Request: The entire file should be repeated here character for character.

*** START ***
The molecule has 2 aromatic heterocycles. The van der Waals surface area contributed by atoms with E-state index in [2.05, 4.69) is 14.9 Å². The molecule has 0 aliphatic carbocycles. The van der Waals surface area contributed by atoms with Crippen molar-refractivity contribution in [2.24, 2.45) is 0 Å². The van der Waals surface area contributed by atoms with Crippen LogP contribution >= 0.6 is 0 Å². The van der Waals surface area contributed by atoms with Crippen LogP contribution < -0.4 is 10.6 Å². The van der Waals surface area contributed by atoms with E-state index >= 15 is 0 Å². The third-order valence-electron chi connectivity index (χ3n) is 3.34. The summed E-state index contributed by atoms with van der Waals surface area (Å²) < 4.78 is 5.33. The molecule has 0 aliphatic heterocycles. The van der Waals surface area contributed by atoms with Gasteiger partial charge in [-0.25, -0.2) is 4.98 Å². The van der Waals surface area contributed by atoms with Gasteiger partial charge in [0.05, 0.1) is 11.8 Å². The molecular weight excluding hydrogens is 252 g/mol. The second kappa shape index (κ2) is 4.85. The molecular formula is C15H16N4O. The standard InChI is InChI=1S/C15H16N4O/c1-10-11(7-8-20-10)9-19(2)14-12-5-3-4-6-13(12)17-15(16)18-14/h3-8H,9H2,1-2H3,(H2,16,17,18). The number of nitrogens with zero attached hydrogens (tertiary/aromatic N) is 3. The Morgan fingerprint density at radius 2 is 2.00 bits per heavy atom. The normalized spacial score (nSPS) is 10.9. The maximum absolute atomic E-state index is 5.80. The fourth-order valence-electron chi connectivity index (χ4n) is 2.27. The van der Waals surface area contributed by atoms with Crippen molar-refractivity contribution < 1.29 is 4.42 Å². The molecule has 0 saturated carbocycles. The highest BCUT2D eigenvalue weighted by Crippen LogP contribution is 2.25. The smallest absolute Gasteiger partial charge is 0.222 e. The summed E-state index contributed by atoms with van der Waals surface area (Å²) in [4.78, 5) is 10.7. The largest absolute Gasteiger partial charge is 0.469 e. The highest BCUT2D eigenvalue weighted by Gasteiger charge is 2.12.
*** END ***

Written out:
The molecule has 2 aromatic heterocycles. The van der Waals surface area contributed by atoms with E-state index in [2.05, 4.69) is 14.9 Å². The molecule has 0 aliphatic carbocycles. The van der Waals surface area contributed by atoms with Crippen molar-refractivity contribution in [2.24, 2.45) is 0 Å². The van der Waals surface area contributed by atoms with Crippen LogP contribution >= 0.6 is 0 Å². The van der Waals surface area contributed by atoms with Crippen LogP contribution < -0.4 is 10.6 Å². The van der Waals surface area contributed by atoms with E-state index >= 15 is 0 Å². The third-order valence-electron chi connectivity index (χ3n) is 3.34. The summed E-state index contributed by atoms with van der Waals surface area (Å²) < 4.78 is 5.33. The molecule has 0 aliphatic heterocycles. The van der Waals surface area contributed by atoms with Gasteiger partial charge in [-0.25, -0.2) is 4.98 Å². The van der Waals surface area contributed by atoms with Gasteiger partial charge in [0.05, 0.1) is 11.8 Å². The molecular weight excluding hydrogens is 252 g/mol. The second kappa shape index (κ2) is 4.85. The molecular formula is C15H16N4O. The standard InChI is InChI=1S/C15H16N4O/c1-10-11(7-8-20-10)9-19(2)14-12-5-3-4-6-13(12)17-15(16)18-14/h3-8H,9H2,1-2H3,(H2,16,17,18). The number of nitrogens with zero attached hydrogens (tertiary/aromatic N) is 3. The Morgan fingerprint density at radius 2 is 2.00 bits per heavy atom. The normalized spacial score (nSPS) is 10.9. The maximum absolute atomic E-state index is 5.80. The fourth-order valence-electron chi connectivity index (χ4n) is 2.27. The van der Waals surface area contributed by atoms with Crippen molar-refractivity contribution < 1.29 is 4.42 Å². The molecule has 0 saturated carbocycles. The highest BCUT2D eigenvalue weighted by Crippen LogP contribution is 2.25. The smallest absolute Gasteiger partial charge is 0.222 e. The summed E-state index contributed by atoms with van der Waals surface area (Å²) in [4.78, 5) is 10.7. The largest absolute Gasteiger partial charge is 0.469 e. The highest BCUT2D eigenvalue weighted by Gasteiger charge is 2.12.